It’s tempting to think of consumers in binary terms in relation to the brands you are responsible for: in, or out; buying, or not buying; loyal, or not loyal. But for many brands, the status of an individual can be more complex. At any given point in time, people can take on other roles in relation to your brand, and in relation to your competitors’ brands, that nevertheless have a direct influence on your competitiveness.
4 other ways that consumers can engage with your brand
Supporter – They can be an open and unapologetic endorser of what you do, amongst their friends, on social media, online. Whether they buy from you, and how often they buy from you, in no way changes their status as critically valuable endorsers of your brand through word of mouth. They may support you because of what you stand for, what you make, how they see you, what you sponsor, any number of reasons … and that support may or may not be visible to you through social monitoring.
Keeping your supporters onside and engaged with who you are is fundamental to your brand’s reputational health. It’s important that you acknowledge them collectively and that you openly and generously credit and thank them as a group when they rush to support what you have done or rally to defend a change you have made.
Enemy – The counter-balance to your supporters is the community that, for whatever reason, you rub up the wrong way. They may disagree with your right to exist, what you make, how you operate, the influence you have … and they are often vociferous and persistent in their attacks. You’re never going to win much of this group over in my view and for that reason your consideration of what they say needs to be carefully worked through.
I think there are three aspects to this: take note of the reasonable criticism, and use it to make changes to how you work and what you stand for; disregard the radical criticism altogether and refuse to engage with it or be influenced by it; and finally draw on what is being said about you by these critics to more clearly define who you are and who you are not, what you believe and what you yourselves disagree with.
Spectator – On most days, large swathes of the market are not engaged with you at all. They may see you through your social and paid presences, they may read an article about you through their favourite news source, even stop to look in your window – but for the most part, you’re nowhere near their front of mind and so their awareness of you, and their response to you, is parked. Unless they see or hear something that stimulates them to shift that view, one way or the other, the easiest thing for them is to filter you and the many other thousands of messages they deem irrelevant out of their consciousness.
Many marketers see these people as convertible. They’re not, because until they need to consider you, they won’t. The critical action with this group is what I call non-active interest. You want them to know you and to recognise you, at best, and not to dismiss you at worst. You want to be part of their lifestyle, without necessarily being part of their life (yet). Sam Noble refers to the brands that can pull this off as “participation brands”. He writes, “Making the leap from being another credible choice in a category to being a visible and vibrant participant in the flow of modern lifestyles is certainly challenging. It requires finding valuable and interesting ways to both satisfy the needs and stimulate the desires of increasingly unreasonable consumers. It requires taking a nuanced approach depending on the specific context of the market. It may also require polarising opinion to be distinctive enough to really cut through.”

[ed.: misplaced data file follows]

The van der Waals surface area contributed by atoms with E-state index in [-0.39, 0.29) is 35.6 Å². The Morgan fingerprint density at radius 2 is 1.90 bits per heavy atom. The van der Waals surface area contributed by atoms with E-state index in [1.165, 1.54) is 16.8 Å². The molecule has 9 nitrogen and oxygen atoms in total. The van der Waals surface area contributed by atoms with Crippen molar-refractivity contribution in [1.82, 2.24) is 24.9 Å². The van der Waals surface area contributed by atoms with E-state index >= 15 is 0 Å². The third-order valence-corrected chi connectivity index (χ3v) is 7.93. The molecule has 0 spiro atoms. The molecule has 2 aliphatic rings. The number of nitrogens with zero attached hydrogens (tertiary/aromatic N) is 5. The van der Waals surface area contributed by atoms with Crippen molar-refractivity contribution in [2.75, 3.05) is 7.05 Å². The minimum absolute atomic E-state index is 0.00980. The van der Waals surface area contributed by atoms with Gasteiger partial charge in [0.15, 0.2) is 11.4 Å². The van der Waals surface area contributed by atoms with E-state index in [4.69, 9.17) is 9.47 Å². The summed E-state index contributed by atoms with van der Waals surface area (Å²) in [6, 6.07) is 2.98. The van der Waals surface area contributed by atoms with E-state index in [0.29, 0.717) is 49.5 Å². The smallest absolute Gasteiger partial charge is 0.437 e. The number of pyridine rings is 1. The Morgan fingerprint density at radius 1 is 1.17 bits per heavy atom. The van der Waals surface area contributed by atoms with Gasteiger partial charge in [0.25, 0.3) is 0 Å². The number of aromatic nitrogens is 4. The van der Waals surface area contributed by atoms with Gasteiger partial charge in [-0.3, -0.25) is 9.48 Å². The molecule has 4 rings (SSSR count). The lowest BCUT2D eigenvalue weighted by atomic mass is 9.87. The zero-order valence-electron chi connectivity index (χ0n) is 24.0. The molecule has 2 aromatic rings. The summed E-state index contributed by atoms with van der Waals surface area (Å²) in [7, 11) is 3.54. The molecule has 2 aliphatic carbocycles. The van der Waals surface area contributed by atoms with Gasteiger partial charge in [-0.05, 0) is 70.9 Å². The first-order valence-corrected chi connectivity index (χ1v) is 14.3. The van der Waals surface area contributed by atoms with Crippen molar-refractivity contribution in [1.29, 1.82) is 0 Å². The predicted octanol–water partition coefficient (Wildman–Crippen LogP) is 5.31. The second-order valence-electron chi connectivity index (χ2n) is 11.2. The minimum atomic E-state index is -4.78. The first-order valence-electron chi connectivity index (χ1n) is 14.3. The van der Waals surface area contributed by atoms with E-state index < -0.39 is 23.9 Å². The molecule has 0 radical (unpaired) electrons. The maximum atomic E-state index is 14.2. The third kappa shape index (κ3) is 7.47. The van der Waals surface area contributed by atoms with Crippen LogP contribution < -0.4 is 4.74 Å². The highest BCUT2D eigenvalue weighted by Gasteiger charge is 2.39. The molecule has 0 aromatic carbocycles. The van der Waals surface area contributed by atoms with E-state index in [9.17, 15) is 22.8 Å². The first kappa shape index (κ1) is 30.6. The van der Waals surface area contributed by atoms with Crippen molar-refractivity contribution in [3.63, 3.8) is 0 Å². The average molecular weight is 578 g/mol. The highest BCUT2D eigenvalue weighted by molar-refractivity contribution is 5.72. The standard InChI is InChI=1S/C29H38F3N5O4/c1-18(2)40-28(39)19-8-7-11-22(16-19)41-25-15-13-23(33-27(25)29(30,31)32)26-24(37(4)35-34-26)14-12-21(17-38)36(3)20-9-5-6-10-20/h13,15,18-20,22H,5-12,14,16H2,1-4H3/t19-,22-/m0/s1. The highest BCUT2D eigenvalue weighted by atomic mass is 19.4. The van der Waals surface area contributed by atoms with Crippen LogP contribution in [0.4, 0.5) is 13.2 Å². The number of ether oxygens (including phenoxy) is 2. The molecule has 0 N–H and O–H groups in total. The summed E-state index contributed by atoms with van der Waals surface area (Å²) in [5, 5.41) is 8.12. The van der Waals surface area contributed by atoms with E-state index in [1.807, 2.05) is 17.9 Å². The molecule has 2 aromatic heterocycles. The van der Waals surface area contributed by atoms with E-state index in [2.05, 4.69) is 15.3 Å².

There. But not too there.
Reviewer – Increasingly, your brand is subject to the whims and personal opinions of those who have experienced what you offer and have then shared with others. The advantages and dangers of review sites like TripAdvisor are well canvassed and do not need to be gone into here, but they are a reminder to all brand managers that the ‘objective’ opinion of others, alongside the pros and cons of supporters and detractors, hold significant sway in some sectors.
You can’t and shouldn’t attempt to dissuade, silence or punish those who have experienced your brand and found it wanting, but neither should you go to the other extreme of only quoting those you agree with. Recognising the influence they have on traveller choices, some of the hotel brands do a very good job of monitoring and responding to reviewers. Timeliness, rules of engagement, courtesy and a gentle sense of humour will all serve you well in these forums.
Within the domains that you are responsible for, specifically your blog and social media accounts, I’m of the view that the right of others to have an opinion is equalled by your right to share or not to share that opinion on your real estate. A clear, simple and actionable editorial policy is vital.
The greatest challenge brands face today is what they do in the huge spaces of time when most people display little or no interest in what they have to offer
Every marketer dreams of making their brand the centre of everyone’s attention. But I think the greatest, and most consistent, challenge brands face today is what they do in the huge spaces of time when most people display little or no interest at all. Who you involve, who you ignore, who you nod to and how you are talked about by others between purchases will influence and sometimes decide the context within which you then must convince. The key to success is mastering the times when most people really don’t seem to care.
Photo of “spectator” taken by istolethetv, sourced from Flickr